BALLOON SAFE PRACTICES & THE ENVIRONMENT PLEASE READ
BALLOON SAFE PRACTICES & THE ENVIRONMENT
IMPORTANT BALLOON INFO… PLEASE READ FULLY AND BE AWARE
Balloons bring joy and excitement - however, caution must be taken especially where young children are involved - Adult supervision is required for young children - balloons can be a potential choking hazard Children under 8 years can choke or suffocate on un-inflated or broken balloons. Keep underinflated balloons away from young children - in the case of there being any broken parts of balloons, collect and discard all pieces immediately
POTENTIAL DANGERS OF INHALING HELIUM Although inhaling helium may sound like fun it is a serious matter and could be potentially dangerous - in fact, it can kill Not because of the helium, but due to the lack of oxygen in the body when helium is inhaled The lack of oxygen that comes from inhaling helium can cause immediate fainting, asphyxiation and even death.
HELIUM IS NOT USED TO INFLATE BALLOONS Supagas, a leading supplier of helium explains that the helium used to inflate balloons is not pure enough for medical or scientific use. It is a by-product gathered during the production of medical-grade helium. The majority of liquid helium boils off in the transfer process. Instead of wasting this resource, it is collected and recycled. The sale of balloon gas offsets the cost of medical helium.
BALLOONS & THE ENVIRONMENT PLEASE DO NOT LET GO! What goes up does come down - as much as we love balloons we believe in taking care of our planet, we understand that our survival is tied to the Earth's well-being. Therefore we do not knowingly supply balloons for balloon releases. When Balloons are released into the air they will fall into our environment and may become 'litter'. Although latex balloons will eventually decompose, until that time they may litter our beaches & countryside - not only visually offensive they could cause potential harm to wildlife & marine life.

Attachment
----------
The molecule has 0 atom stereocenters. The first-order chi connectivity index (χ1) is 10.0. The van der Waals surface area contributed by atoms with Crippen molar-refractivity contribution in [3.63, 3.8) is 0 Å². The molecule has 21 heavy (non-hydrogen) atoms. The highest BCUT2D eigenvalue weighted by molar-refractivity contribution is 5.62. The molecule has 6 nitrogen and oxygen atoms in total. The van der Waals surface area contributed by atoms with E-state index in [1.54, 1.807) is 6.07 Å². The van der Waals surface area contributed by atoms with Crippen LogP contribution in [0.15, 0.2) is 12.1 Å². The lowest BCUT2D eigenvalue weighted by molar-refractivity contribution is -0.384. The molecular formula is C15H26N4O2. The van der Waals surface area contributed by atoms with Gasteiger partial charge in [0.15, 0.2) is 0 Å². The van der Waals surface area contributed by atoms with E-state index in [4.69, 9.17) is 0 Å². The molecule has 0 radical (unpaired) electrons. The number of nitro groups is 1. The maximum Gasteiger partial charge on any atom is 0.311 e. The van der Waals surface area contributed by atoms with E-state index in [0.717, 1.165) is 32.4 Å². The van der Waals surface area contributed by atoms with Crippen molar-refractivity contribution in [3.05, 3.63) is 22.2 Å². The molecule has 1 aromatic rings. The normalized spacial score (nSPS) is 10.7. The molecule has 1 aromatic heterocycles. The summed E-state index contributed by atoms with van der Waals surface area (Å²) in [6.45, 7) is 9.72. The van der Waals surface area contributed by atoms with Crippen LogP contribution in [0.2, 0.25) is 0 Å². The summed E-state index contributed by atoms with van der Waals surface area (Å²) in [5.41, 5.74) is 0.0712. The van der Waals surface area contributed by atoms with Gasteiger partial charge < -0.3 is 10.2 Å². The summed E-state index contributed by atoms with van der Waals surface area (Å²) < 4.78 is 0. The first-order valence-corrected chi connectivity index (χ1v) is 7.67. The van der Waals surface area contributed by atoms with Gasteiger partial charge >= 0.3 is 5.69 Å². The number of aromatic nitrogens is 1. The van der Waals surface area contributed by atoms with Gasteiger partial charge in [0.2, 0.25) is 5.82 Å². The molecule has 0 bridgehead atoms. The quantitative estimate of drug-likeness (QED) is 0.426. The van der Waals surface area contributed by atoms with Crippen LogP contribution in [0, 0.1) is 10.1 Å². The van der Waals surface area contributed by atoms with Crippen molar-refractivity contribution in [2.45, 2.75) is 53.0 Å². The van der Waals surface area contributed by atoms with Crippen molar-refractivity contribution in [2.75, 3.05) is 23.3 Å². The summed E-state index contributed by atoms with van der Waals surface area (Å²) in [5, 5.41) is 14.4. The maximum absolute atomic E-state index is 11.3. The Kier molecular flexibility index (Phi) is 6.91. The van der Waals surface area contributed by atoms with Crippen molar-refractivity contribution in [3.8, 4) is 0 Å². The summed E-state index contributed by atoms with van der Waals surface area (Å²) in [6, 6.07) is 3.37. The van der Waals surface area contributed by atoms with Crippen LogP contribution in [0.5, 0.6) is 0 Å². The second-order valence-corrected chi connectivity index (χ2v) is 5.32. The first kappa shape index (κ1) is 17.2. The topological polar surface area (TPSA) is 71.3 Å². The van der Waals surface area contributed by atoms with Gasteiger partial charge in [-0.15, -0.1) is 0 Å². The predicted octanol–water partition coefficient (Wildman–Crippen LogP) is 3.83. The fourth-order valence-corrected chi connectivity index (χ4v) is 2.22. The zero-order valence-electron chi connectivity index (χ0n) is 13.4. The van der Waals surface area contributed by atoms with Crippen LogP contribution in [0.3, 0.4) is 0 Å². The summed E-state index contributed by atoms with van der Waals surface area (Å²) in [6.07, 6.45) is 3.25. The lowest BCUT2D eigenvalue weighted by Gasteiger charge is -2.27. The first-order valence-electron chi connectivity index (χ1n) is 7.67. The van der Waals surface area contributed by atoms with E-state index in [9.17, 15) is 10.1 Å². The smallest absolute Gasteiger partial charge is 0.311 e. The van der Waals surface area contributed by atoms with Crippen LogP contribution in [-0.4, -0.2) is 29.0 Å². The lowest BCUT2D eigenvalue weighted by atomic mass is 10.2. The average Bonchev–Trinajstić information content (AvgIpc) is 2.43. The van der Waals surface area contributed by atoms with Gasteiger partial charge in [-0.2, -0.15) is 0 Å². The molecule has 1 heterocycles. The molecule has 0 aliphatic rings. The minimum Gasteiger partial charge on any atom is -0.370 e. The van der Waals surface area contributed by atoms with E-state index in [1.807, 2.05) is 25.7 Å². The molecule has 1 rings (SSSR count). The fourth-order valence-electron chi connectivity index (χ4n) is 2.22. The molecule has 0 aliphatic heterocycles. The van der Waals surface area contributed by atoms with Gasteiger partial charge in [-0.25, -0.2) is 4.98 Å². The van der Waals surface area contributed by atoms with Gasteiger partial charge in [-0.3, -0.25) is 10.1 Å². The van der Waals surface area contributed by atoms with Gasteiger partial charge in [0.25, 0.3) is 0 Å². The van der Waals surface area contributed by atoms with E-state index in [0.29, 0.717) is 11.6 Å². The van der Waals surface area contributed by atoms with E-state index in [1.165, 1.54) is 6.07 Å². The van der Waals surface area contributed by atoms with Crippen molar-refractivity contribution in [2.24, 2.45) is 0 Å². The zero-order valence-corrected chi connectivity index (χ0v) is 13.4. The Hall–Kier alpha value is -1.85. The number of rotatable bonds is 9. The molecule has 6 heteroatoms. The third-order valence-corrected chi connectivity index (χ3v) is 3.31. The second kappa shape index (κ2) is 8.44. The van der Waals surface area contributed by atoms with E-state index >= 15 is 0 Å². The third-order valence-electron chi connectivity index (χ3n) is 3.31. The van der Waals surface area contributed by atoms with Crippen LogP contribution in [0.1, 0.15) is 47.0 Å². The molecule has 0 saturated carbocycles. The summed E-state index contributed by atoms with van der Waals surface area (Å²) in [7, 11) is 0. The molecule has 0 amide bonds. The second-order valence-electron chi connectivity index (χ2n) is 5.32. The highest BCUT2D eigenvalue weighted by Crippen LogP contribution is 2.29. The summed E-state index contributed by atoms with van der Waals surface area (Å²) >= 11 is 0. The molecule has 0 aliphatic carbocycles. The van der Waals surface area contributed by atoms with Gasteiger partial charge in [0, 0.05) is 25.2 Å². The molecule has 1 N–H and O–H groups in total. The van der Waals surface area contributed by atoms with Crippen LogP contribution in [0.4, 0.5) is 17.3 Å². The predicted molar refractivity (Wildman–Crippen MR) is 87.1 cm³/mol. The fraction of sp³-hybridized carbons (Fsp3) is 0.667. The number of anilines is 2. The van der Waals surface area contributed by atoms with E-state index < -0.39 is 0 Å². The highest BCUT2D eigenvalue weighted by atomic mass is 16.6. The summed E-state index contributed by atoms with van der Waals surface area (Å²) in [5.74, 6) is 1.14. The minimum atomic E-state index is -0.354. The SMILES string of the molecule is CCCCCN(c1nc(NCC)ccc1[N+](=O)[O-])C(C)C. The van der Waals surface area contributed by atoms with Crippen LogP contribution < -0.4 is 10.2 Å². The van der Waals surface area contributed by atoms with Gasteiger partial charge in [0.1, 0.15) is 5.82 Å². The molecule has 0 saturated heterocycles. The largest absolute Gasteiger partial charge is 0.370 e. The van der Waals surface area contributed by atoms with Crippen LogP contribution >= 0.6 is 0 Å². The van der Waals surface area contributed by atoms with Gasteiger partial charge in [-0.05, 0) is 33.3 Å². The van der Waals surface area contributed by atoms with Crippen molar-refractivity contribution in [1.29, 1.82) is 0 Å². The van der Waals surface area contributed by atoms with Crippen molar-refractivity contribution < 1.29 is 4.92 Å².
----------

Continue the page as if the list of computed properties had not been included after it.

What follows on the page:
WE URGE OUR CUSTOMERS TO DISCUSS OTHER OPTIONS WITH US SAFE PRACTICE - PIN IT & BIN IT NB Best Practice - cut latex balloons into small pieces & and dispose of them with food or garden waste Mylar - better known in the UK as Foil balloons can be disposed of along with re-cycled plastics * or repurposed see below We are proud to be members of peba (pro-environment & balloon alliance) which is driving environmentally responsible change & and is committed to reducing balloon litter & and any potential effects on wildlife by eliminating the deliberate release of balloons within the balloon industry A great deal of our work consists of using air-filled, natural latex balloons. If helium is used, we always comply with industry standards by keeping balloons attached securely to weights Displays & and installations can be fixed to indoor structures or framework after the event we remove & dispose of the balloons safely or on some occasions advise venue staff on “Pin it and Bin it” methods to ensure controlled disposal after the event By choosing to use Balloon Professionals who use latex balloons as their medium of expression, you are making an environmentally and economically responsible choice.
LATEX BALLOONS ARE NOT PLASTIC Many people mistakenly believe that latex balloons are made from a type of plastic -however they are actually made from latex rubber – a 100% natural material harvested from rubber trees (also known as Hevea brasiliensis). The sap from these trees is harvested and turned into the bouncy rubber material used for balloons. The entire process is gentle and sustainable, with no risk of deforestation. A single rubber tree can be tapped for latex for up to 30 years. Balloons made from natural latex will biodegrade over time, but the duration depends on various factors such as the environment and any additional products added to the balloons in manufacturing. Organic pigments are added to the latex to make hundreds of colours. When possible we only purchase balloon stock from leading manufacturers who source their latex from sustainable Rainforest Alliance Certified & Forest Stewardship Council Plantations. This contributes to building healthy forests, and thriving communities and helps fight climate change
MYLAR ( known in the UK as foil ) BALLOONS Mylar balloons are made with a plastic/nylon, synthetic material that is recyclable but it does not biodegrade.We re-purpose them by creating our own environmentally friendly balloon weights, filling latex balloons with sand and covering them with discarded foil balloons any parts not used are disposed of along with our recyclable plastics